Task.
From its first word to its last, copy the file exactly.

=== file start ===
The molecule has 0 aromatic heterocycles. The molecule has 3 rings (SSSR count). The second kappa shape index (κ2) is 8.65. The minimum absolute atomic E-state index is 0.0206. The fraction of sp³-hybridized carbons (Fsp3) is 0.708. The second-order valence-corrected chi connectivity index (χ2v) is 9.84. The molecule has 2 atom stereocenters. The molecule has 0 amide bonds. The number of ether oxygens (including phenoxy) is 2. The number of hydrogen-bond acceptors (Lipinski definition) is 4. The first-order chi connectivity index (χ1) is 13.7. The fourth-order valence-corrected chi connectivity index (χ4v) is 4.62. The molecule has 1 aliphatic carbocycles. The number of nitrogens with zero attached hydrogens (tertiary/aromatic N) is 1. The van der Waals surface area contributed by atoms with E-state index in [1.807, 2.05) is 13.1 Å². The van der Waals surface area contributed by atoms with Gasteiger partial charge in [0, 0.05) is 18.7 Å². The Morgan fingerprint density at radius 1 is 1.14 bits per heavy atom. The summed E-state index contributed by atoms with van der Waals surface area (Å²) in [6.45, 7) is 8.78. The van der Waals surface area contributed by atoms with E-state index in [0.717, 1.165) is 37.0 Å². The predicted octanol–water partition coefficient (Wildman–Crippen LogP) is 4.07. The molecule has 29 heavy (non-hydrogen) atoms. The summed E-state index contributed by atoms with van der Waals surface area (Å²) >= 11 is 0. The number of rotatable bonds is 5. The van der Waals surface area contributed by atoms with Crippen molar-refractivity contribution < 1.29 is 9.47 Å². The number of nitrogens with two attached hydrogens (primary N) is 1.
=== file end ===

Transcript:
The molecule has 0 aromatic heterocycles. The molecule has 3 rings (SSSR count). The second kappa shape index (κ2) is 8.65. The minimum absolute atomic E-state index is 0.0206. The fraction of sp³-hybridized carbons (Fsp3) is 0.708. The second-order valence-corrected chi connectivity index (χ2v) is 9.84. The molecule has 2 atom stereocenters. The molecule has 0 amide bonds. The number of ether oxygens (including phenoxy) is 2. The number of hydrogen-bond acceptors (Lipinski definition) is 4. The first-order chi connectivity index (χ1) is 13.7. The fourth-order valence-corrected chi connectivity index (χ4v) is 4.62. The molecule has 1 aliphatic carbocycles. The number of nitrogens with zero attached hydrogens (tertiary/aromatic N) is 1. The van der Waals surface area contributed by atoms with E-state index in [1.807, 2.05) is 13.1 Å². The van der Waals surface area contributed by atoms with Gasteiger partial charge in [0, 0.05) is 18.7 Å². The Morgan fingerprint density at radius 1 is 1.14 bits per heavy atom. The summed E-state index contributed by atoms with van der Waals surface area (Å²) in [6.45, 7) is 8.78. The van der Waals surface area contributed by atoms with E-state index in [0.717, 1.165) is 37.0 Å². The predicted octanol–water partition coefficient (Wildman–Crippen LogP) is 4.07. The molecule has 29 heavy (non-hydrogen) atoms. The summed E-state index contributed by atoms with van der Waals surface area (Å²) >= 11 is 0. The number of rotatable bonds is 5. The van der Waals surface area contributed by atoms with Crippen molar-refractivity contribution < 1.29 is 9.47 Å². The number of nitrogens with two attached hydrogens (primary N) is 1.